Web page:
Authority and Authenticity

For many people, depending on their experience with ‘authority’, authenticity and authority are  in conflict with one another.  When these two terms are in conflict inside a person, life can become challenging and stressful.  A central purpose of The Good Decision(TGD) is to create a process that resolves this contradiction allowing both authority and authenticity to  decide the course of action.  In workshops I deal with authority by pulling that term off the hierarchy of power.  Usually people who resist authority  tend to have mistakenly associated authority with power exercised within the frame of hierarchy.  Frequently people in power disappoint  when those under that hierarchy find their  bosses may have power, but are lacking in authority and consequently authenticity.  When power and authority come together authentically, good things tend to happen.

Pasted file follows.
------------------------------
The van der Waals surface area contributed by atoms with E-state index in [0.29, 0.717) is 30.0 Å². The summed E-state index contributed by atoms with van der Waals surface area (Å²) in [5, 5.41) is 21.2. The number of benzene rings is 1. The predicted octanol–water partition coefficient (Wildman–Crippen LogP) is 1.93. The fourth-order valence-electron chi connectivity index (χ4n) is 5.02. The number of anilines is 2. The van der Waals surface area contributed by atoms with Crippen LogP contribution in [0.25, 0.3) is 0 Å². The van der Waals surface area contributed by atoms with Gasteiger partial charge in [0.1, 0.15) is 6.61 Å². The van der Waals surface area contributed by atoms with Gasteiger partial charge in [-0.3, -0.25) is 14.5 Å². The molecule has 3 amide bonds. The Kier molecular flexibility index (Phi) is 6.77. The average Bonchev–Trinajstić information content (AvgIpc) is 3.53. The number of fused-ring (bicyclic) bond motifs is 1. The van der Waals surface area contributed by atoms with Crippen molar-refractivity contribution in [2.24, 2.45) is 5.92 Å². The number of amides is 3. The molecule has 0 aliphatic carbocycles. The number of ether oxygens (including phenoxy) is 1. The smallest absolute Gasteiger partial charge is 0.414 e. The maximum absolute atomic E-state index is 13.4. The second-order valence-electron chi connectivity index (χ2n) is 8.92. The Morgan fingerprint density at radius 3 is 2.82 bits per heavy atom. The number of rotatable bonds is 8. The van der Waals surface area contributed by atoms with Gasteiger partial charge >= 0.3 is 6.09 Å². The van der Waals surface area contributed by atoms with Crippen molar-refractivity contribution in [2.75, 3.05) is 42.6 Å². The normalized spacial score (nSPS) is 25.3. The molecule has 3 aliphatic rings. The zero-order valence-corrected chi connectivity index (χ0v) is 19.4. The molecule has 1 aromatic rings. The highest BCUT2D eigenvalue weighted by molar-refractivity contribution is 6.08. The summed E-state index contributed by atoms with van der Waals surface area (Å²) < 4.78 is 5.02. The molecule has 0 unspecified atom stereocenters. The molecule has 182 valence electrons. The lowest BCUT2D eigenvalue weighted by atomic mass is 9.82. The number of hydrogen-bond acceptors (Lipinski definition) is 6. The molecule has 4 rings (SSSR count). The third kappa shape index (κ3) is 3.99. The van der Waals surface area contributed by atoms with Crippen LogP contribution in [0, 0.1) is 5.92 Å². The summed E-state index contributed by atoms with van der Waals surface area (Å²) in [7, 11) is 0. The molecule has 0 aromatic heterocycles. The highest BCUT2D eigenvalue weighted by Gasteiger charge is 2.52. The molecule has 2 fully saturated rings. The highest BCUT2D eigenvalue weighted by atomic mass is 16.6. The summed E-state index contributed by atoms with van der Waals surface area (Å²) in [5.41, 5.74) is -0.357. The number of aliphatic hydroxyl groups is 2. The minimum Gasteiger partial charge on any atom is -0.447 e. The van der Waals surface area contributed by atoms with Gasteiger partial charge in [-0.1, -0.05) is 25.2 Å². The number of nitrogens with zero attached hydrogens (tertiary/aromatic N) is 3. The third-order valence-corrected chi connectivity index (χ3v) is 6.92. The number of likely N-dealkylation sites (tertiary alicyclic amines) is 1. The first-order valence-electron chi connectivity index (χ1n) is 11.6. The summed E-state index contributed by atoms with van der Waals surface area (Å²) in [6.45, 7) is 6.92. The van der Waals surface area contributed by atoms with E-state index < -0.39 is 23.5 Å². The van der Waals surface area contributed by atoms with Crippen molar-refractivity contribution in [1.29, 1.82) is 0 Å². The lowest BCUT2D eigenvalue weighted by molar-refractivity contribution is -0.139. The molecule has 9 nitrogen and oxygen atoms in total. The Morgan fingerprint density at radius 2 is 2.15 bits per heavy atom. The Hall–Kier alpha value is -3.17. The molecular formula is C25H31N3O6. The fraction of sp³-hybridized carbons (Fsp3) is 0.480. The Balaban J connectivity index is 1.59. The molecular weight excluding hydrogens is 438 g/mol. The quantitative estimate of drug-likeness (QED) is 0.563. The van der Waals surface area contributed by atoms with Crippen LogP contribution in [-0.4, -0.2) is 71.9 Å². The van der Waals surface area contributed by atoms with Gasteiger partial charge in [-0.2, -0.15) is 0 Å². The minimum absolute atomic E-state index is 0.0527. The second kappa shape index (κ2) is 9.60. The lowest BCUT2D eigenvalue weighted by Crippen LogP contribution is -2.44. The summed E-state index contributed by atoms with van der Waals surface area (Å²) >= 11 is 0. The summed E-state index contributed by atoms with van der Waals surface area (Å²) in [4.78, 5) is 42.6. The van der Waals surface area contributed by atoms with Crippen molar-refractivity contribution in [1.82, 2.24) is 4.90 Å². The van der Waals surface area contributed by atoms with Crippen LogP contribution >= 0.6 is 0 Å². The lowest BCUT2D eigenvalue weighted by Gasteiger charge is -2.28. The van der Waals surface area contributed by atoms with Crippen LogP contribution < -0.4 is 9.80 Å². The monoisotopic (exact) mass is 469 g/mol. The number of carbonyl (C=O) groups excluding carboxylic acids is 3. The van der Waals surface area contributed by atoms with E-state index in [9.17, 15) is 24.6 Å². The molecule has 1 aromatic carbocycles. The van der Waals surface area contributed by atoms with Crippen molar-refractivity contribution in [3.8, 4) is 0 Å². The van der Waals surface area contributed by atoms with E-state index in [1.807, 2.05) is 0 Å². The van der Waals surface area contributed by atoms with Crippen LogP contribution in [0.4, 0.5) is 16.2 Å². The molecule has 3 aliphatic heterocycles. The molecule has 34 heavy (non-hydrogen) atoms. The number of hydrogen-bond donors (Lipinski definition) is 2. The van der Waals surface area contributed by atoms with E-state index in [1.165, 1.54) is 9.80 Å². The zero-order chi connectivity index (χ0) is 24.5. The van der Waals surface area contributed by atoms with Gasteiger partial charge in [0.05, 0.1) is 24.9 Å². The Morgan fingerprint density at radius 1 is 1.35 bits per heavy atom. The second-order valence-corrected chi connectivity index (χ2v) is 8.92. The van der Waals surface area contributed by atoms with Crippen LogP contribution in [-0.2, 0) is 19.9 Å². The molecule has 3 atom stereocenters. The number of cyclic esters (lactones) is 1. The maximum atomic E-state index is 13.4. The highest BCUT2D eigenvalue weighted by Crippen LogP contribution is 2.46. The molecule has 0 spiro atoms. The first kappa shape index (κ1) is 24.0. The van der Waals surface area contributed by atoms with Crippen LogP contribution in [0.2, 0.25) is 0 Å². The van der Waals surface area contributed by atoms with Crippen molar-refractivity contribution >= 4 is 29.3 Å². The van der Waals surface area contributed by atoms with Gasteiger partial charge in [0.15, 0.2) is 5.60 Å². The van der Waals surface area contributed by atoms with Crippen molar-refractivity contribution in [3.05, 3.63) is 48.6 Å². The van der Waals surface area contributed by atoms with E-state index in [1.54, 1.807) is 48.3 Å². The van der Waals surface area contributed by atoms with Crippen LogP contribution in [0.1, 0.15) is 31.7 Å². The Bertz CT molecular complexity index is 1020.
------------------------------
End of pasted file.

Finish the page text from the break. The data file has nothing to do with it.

The sequence of TGD  can be reduced to feel, think , decide, then act.  In our complex world, feelings  inform but rarely decide on their own.  Feelings however are the roots that feed authenticity into any decision we make.  You ignore your feelings, intuitions, and subjectivity at the peril of losing the authenticity of your life course.  ‘Feelings’, as a word used in TGD, are meant to be experienced as a non-cognitive filter rather than a particular sentiment.  We tend to feel our way into thoughts more efficiently than think our way into feelings.  Holding that open feeling state in the first Pause is a form of shorthand to a more authentic response that subsequently includes cognition and thought as a secondary discipline to the Sense of Good. Cognition and thought do not serve as the sole vehicle to the discernment of the good response.  Cognition, strategy and technique  can get you to the top of  a hierarchy, but absent the informing intuition of  subjective feeling, authority cannot accompany that rise.  The integrity of The Good Decision lies in your honest open state authentic response to the four Pauses.

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